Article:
Sexual offenders in New Zealand: Gender disparities in police proceedings and judicial sentencing

Dr Kelley Burton1Dr Nadine McKillop1Dr Tess Patterson2, Ms Linda Hobbs2
1USC Law School, University of the Sunshine Coast, Australia, 2Department of Psychological Medicine, University of Otago, New Zealand

In this presentation we disseminate findings on our investigation into gender disparities in police and  judicial decision-making for sexual offences in New Zealand (NZ). Police statistics over a 12-month timeframe were used to compare police actions for female and male adults (20 years and over) charged with a sexual offence. Data presented here were extracted and combined from reports made publicly available by the New Zealand Police a twww.policedata.nz. Of all sexual offence charges, 2.1% were laid against a female. Our findings indicate that in NZ females were more likely to be charged for ‘non-assaultive sexual offences’ than ‘sexual assault’ and that a significantly greater percentage of females, compared to males charged with a sexual offence, did not proceed to court action. Separate data (measured by the NZ Police Crime Harm Index [CHI]) was used to examine sentencing outcomes imposed across gender. CHI is a derived measure of sentence length calculated for each sentence type(New Zealand Police (2017). Crime Harm Index (Beta Version 5) Provisional User Guide. Wellington, New Zealand Police). Our results showed that sentence types handed down to male sexual offenders were significantly longer compared to those handed down to female sexual offenders. Together these findings indicate possible gender disparities in police proceedings and judicial sentencing of sexual offenders. These issues require further examination to increase societal recognition of the harms associated with female sexual offending, for providing justice for victims, and to enable timely and appropriate access to gender and offence-specific treatment for female perpetrators.


 Biography:

Dr Kelley Burton is an Associate Professor in the USC Law School. Kelley is the sole author or co-author of three leading texts on criminal law in Queensland and Western Australia. In 2016, Kelley’s work on double jeopardy was cited by the Australian Law Reform Commission. In 2017, Kelley was awarded with an AAUT Citation for Outstanding Contributions to Student Learning for leadership in designing innovative resources that demonstrate a strong command of criminal law education. Kelley’s research interests include criminalisation; criminal law reform; domestic violence; making and distributing visual recordings in breach of privacy; consent; and sentencing.

Preventing Child Sexual Abuse Post the Royal Commission

Dr Vicky Nagy1
1Deakin University, Burwood, Australia

The conclusion of the Royal Commission into Institutional Child Sexual Abuse has provided Australia with recommendations to move forward in preventing child sexual abuse. Recommendation 6.1 outlines the need for the establishment and development of a national strategy to prevent child sexual abuse and Recommendation 6.2 outlines what this national strategy should encompass, including information and help-seeking services for people who are concerned about their own risk status to perpetrating child sexual abuse, or others who are concerned that someone they know may be an at-risk offender.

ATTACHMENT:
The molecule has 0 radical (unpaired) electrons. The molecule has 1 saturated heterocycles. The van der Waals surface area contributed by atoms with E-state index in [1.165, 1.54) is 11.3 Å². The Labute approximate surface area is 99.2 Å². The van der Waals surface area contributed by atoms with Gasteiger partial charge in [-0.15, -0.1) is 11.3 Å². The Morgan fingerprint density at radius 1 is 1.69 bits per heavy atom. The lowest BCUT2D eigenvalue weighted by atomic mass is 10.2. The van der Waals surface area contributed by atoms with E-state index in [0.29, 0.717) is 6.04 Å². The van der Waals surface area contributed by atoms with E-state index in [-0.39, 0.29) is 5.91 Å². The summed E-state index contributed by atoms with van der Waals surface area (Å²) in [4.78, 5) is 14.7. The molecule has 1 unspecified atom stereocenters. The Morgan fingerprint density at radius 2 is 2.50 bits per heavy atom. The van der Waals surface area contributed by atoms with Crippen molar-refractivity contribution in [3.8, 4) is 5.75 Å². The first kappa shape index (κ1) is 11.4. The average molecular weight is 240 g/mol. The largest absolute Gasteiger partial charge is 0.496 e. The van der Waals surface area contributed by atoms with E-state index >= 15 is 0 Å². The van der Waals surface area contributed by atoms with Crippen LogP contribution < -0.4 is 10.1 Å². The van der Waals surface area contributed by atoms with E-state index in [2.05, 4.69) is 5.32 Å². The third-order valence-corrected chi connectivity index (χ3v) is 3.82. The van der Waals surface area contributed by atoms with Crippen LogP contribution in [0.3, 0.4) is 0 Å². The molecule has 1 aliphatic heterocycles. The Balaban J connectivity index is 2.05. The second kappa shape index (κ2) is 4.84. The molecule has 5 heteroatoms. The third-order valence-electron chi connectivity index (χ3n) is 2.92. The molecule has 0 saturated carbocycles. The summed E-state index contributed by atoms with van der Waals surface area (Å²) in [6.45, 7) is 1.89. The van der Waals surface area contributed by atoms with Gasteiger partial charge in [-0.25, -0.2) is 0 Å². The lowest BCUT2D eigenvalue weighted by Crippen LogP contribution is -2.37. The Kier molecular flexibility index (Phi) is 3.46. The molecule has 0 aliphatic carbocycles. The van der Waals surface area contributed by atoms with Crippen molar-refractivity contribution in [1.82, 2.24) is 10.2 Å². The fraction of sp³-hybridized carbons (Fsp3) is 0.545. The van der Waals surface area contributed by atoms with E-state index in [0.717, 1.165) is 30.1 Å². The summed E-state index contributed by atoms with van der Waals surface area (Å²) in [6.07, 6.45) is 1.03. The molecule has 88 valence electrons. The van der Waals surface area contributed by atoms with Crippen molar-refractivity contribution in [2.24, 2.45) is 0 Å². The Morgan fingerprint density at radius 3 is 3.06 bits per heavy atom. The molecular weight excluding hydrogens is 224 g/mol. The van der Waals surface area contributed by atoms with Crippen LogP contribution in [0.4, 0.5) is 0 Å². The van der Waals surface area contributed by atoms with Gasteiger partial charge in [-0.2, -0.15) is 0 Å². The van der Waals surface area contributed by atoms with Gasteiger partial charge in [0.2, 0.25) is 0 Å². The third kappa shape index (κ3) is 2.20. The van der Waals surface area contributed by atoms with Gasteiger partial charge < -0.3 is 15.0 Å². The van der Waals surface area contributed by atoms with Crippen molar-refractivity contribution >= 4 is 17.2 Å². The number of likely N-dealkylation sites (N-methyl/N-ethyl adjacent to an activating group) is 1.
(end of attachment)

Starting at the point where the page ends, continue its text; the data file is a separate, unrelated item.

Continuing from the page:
While programs exist elsewhere in the world to help prevent child sexual abuse perpetration, Australian state and territory efforts have focused on imprisonment, post-prison detention and sex offender registries in an attempt to prevent recidivism. Recent efforts to consider COSA (Circles of Support and Accountability) to reintegrate child sexual offenders back into their communities have begun and demonstrate the need for Australian jurisdictions to consider new alternatives to traditional methods of dealing with perpetration of this crime. International prevention programs aimed at self-identified or family or community identified at-risk offenders have shown success in the US, UK, Ireland, and Germany. One such program, the Stop It Now! UK and Ireland phone line and counselling service is one of the recommendations of the Royal Commission.

This paper will consider the possibilities of introducing such programs into Australian jurisdictions and what barriers may need to be overcome in order for perpetration prevention programs to receive community, political and criminal justice support in the coming years.


Biography:

Vicky is a lecturer in criminology at Deakin University. Her research focuses on socio-legal responses to crime in historical and contemporary contexts. Her research has investigated sexual violence and abuse against adults and children, and women’s offending and imprisonment in Australia and the UK. She is also interested in researching prevention efforts of child sexual abuse

Institutional Abuse and Organizational Reform in the Australian Defence Force (1969-)

Ben Wadham1
1Flinders University, Bedford Park, Australia

The Royal Commission into Institutional Responses to Child Abuse has exposed the extent of child abuse in some Australian institutions. In 2011 (after a national sex scandal), the ADF commissioned legal firm DLA Piper to review allegations of sexual and other abuse in Defence. In 2016, Elizabeth Broderick, the former Sex Discrimination Commissioner, tabled a review for the Australian Federal Police (AFP), finding cultures of bullying, harassment and sexism. The South Australian Police (SAPOL) were reviewed by the South Australian Equal Opportunity Commissioner with similar findings only months later. The historical character of these cases demonstrates the persistence of this feature of institutional life. A key feature of institutional abuse is the gendered character of organisational cultures within which it occurs. The reviews highlight a principal focus: men, their cultures of masculinities and their traditions of othering and violence. Institutional abuse in the ADF is a key marker of the tension between diversity and uniformity in the military – of the overwhelming force of the masculine and martial norm and the management and governance of difference. The ADF has faced the problem of abuse since its inception, but it is only since 2011 that the leadership of the organisation has attempted to identify and change the cultural drivers that enable abuse. This paper outlines the subject matter of institutional abuse in the military as a criminological concern. A short history of Defence Abuse is presented within a gendered institutional/organizational frame, and within the context of state, military and civil society relations.